Natalie K Day

Biography

Natalie is a cross-disciplinary biologist working on the Colorado Plateau. She seeks to provide relevant information to land managers, policy makers and the public. Some of her main research interests include assessing the effects of land disturbance in drylands on regional hydrology, understanding controls on riverine and reservoir algae blooms, and establishing effective ways to restore degraded drylands. Natalie seeks to increase the sharing of information among different fields and conduct research that is collaborative and useful.

 

Education

Master of Science in Biogeochemistry, the University of Wyoming, Laramie, WY, 2015

Focus: Nitrogen cycling in headwater streams in Rocky Mountain National Park, CO

Advised by Robert O. Hall, Jr.

 

Bachelor of Arts in Biology, Lewis & Clark College, Portland, OR, 2008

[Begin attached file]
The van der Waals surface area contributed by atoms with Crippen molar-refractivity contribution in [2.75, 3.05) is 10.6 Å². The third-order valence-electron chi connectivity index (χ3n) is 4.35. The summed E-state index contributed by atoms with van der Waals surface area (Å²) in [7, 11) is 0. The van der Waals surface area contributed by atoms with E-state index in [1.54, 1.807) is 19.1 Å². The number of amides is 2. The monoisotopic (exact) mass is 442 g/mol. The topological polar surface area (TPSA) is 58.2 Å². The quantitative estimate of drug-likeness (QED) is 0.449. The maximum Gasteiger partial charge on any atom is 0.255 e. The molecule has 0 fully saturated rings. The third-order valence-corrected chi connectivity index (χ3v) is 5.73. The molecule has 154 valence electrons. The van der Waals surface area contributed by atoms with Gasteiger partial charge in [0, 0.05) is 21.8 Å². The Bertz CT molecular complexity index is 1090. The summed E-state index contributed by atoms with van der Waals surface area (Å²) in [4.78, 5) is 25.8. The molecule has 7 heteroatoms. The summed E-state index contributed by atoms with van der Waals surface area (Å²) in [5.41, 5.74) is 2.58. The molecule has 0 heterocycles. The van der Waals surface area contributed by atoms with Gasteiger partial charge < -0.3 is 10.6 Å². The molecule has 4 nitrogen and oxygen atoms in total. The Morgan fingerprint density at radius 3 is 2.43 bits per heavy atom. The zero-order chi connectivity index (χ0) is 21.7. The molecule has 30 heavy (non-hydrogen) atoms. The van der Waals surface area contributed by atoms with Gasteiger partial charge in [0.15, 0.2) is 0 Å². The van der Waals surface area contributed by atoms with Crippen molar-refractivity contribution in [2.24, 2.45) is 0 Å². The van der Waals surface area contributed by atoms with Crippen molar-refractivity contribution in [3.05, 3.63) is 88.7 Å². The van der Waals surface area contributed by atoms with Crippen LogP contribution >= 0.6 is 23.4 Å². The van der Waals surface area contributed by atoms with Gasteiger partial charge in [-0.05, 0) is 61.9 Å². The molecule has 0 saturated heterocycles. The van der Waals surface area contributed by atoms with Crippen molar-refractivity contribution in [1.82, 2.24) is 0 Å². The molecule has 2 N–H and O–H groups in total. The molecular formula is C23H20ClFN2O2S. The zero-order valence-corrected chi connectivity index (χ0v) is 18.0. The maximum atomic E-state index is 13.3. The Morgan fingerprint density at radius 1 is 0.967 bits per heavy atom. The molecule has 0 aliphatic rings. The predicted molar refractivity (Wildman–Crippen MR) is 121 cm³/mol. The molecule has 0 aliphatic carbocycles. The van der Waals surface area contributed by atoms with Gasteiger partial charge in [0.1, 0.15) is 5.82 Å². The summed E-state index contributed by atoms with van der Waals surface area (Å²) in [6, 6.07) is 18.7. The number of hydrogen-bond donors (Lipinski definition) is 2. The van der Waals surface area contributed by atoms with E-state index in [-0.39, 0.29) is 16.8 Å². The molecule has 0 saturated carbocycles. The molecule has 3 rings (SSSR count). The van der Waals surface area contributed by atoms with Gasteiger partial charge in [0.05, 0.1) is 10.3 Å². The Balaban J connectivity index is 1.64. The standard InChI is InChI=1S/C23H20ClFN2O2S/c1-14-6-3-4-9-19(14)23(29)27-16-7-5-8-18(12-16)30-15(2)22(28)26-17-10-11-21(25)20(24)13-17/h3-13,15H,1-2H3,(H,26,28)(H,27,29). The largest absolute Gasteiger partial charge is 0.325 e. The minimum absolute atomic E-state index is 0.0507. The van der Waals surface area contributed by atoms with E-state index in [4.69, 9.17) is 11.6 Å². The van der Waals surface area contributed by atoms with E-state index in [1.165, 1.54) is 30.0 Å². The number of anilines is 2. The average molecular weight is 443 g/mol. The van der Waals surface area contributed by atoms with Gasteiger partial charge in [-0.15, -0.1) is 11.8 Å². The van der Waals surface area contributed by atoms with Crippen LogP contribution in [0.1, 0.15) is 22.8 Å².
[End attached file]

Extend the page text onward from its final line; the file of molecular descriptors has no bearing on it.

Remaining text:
Focus: Aquatic biogeochemistry

 

Professional Experience

Biologist, USGS-Colorado Water Science Center, Grand Junction, CO, Fall 2019-present

Biologist, USGS-Canyonland Research Station, Moab, UT, 2016-2019

Biological Field Technician, USGS-Canyonland Research Station, Moab, UT, 2010-2011

Research Assistant, Utah Water Research Lab, Logan, UT, 2009-2010

Research Assistant, Biogeochemistry Lab, Utah State University, Logan, UT, 2008-2009

Student Technician, National Science Foundation, Toolik Lake, AK, advised by George Kling, 2007

Student Technician, National Science Foundation, Hubbard Brook Experimental Forest, advised by Gene Likens , 2007